If there are, the obvious question is are there any records or written evidence about these people who had lived in those lands during the 8th and 9th centuries?

If above questions can not be satisfactorily answered then the statement about the old Burmese moving down into middle Burma through Southwestern Shan State is just nothing more than an educated thought or just a dream.

There is no history without the historical evidence, and it would not be that easy to firmly state that the educated thoughts are the true history of a nation and its people.

Contemporary Chinese written evidence

Fortunately there are ample stories about these old Burmese originally living in Western Yunan and Northern Shan State during the 8th and 9th centuries from the contemporary Chinese history books and regional records.

(To be continued.)

Saturday, April 23, 2011

Aung Moe and Amy: Sanctions' Collateral Damage (4)

Massive Insein Prison in Rangoon.
Justice is swift and brutal in a primitive place like Burma where humans have very few rights and criminals have no rights at all. Aung Moe thought he would be hanged soon without realizing that no one has ever been hanged in Burma since late 1988 when the army staged a coup and started more than 20 years long right-wing military dictatorship.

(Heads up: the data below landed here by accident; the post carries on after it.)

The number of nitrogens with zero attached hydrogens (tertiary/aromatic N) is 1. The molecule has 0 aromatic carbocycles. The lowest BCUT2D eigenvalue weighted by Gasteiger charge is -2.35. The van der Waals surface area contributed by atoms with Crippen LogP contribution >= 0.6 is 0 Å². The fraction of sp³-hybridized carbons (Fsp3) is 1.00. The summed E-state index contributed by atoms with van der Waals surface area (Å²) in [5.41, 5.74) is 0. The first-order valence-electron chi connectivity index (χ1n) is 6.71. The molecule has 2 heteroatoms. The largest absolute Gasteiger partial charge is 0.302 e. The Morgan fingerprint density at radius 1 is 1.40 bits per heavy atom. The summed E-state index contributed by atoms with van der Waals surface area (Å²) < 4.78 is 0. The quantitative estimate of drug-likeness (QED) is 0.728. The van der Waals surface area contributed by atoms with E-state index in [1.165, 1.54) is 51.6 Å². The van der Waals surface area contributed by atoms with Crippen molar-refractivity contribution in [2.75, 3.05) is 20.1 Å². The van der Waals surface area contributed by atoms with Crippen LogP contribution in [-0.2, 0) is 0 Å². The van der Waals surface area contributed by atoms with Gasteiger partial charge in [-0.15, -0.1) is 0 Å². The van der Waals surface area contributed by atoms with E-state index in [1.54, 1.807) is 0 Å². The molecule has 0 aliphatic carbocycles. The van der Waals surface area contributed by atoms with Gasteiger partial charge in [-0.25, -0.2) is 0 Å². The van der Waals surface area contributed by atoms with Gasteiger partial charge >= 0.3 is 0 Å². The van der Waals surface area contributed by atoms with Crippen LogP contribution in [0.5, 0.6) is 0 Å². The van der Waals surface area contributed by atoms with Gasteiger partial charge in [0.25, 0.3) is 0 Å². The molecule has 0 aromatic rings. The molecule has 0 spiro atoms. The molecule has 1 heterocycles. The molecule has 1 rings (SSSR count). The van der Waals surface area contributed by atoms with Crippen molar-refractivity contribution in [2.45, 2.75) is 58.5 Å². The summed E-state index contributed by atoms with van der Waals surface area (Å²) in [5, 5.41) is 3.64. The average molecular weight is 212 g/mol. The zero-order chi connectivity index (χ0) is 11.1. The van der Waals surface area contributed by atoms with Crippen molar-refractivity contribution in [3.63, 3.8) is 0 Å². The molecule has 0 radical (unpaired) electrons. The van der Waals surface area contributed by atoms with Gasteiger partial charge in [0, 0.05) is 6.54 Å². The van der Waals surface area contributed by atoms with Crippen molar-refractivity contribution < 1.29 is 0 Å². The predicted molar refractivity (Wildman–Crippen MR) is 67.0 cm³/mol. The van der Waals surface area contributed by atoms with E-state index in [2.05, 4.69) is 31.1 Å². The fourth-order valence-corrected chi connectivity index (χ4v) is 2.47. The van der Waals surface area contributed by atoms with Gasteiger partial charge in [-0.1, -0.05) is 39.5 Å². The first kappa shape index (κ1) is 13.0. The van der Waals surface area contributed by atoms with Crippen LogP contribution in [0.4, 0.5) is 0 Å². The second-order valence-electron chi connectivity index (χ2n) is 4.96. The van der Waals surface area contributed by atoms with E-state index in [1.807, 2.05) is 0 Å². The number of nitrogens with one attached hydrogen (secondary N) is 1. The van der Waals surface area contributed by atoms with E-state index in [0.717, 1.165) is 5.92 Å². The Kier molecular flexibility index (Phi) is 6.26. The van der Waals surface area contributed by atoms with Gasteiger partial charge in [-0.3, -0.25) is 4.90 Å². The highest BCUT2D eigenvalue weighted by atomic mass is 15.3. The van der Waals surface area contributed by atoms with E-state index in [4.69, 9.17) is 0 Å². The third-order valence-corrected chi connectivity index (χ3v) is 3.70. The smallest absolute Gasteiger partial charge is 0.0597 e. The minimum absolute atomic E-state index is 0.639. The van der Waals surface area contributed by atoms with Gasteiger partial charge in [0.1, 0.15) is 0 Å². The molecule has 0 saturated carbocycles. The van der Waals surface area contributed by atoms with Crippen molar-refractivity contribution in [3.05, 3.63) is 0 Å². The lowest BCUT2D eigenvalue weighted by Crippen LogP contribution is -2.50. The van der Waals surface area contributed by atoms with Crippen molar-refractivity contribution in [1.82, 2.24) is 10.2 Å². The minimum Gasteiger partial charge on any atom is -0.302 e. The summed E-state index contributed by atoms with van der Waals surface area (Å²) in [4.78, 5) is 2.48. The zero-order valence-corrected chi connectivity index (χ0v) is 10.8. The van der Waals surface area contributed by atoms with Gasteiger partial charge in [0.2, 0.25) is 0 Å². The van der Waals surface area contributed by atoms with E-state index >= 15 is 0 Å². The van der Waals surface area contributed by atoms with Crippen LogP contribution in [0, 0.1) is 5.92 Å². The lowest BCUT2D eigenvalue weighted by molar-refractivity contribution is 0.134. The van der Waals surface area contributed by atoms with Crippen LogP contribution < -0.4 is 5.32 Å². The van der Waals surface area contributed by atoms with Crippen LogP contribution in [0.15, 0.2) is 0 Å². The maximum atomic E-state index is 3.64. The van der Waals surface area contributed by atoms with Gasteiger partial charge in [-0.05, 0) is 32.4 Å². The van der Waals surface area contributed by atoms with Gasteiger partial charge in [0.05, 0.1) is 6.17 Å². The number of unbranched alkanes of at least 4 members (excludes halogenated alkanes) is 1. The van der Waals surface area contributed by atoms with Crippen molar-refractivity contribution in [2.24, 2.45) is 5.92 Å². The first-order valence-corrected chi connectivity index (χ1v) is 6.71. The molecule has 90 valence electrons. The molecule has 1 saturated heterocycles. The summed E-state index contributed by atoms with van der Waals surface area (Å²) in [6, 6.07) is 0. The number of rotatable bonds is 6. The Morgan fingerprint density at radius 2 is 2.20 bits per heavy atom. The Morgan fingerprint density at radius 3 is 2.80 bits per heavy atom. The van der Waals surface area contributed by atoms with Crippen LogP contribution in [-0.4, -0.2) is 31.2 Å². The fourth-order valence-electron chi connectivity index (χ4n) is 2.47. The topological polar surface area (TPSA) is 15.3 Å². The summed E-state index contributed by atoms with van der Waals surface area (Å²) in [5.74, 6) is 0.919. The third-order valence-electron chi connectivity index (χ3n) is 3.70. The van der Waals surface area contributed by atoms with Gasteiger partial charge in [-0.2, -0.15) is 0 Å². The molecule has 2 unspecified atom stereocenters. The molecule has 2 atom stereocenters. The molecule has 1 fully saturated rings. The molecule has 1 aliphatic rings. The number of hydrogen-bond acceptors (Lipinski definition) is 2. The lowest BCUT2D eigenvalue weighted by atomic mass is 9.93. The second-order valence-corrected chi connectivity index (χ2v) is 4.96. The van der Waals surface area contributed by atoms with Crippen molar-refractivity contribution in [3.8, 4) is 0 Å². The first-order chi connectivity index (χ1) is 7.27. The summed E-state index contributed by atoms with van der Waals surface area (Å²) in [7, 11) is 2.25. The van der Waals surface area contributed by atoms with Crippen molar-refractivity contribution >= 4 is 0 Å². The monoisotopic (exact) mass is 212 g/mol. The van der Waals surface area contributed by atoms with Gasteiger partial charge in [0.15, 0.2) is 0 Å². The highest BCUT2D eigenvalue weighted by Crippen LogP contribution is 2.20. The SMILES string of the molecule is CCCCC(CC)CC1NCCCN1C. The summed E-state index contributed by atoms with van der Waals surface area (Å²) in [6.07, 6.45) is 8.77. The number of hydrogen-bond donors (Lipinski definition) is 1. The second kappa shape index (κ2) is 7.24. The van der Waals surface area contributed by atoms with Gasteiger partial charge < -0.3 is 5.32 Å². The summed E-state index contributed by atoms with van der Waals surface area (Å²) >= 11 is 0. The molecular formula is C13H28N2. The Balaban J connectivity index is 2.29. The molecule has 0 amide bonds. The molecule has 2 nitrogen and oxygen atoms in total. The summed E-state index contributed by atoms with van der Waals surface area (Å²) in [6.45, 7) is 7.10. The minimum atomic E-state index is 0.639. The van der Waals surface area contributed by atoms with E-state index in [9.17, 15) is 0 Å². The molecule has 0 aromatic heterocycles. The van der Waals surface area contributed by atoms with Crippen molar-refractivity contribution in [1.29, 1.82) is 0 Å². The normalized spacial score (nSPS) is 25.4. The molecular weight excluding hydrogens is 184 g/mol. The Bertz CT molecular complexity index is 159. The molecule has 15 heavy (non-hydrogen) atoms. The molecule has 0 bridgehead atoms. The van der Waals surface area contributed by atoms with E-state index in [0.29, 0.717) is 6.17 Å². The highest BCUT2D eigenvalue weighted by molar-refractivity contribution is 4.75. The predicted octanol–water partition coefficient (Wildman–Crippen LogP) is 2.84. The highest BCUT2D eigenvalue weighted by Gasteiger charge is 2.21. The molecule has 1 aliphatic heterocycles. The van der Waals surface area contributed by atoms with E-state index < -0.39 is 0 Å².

Although the courts in Burma are still regularly sentencing the criminals committing heinous crimes to death by hanging no one has ever been hanged for decades now. The junta had considered themselves a temporary caretaker Government so not an actual hanging has been allowed during their rule from 1988 till recent transfer of power to the present military-backed civilian Government in April 2011.

But young Aung Moe didn’t know that and he was mad enough not to wait till he is horribly hanged till death. Maybe he had read too many of Yan-aung Maung Maung’s articles about judicial hangings in popular crime magazines. So one night he decided to end his own life. And the stupid boy chose to hang himself.

Monday, April 18, 2011

A Double Hanging in Mandalay (1985)

(This edited translation is from former Warden Yan-aung Maung Maung’s autobiography.)

The criminals condemned by the courts were nearly shocked to death once they heard the sentencing judge or magistrate reading the death sentence to them in the court. Even the hardcore criminals who already considered themselves half-dead as they knew they were guilty of their heinous crimes couldn’t even smile while they were being sentenced to death by hanging.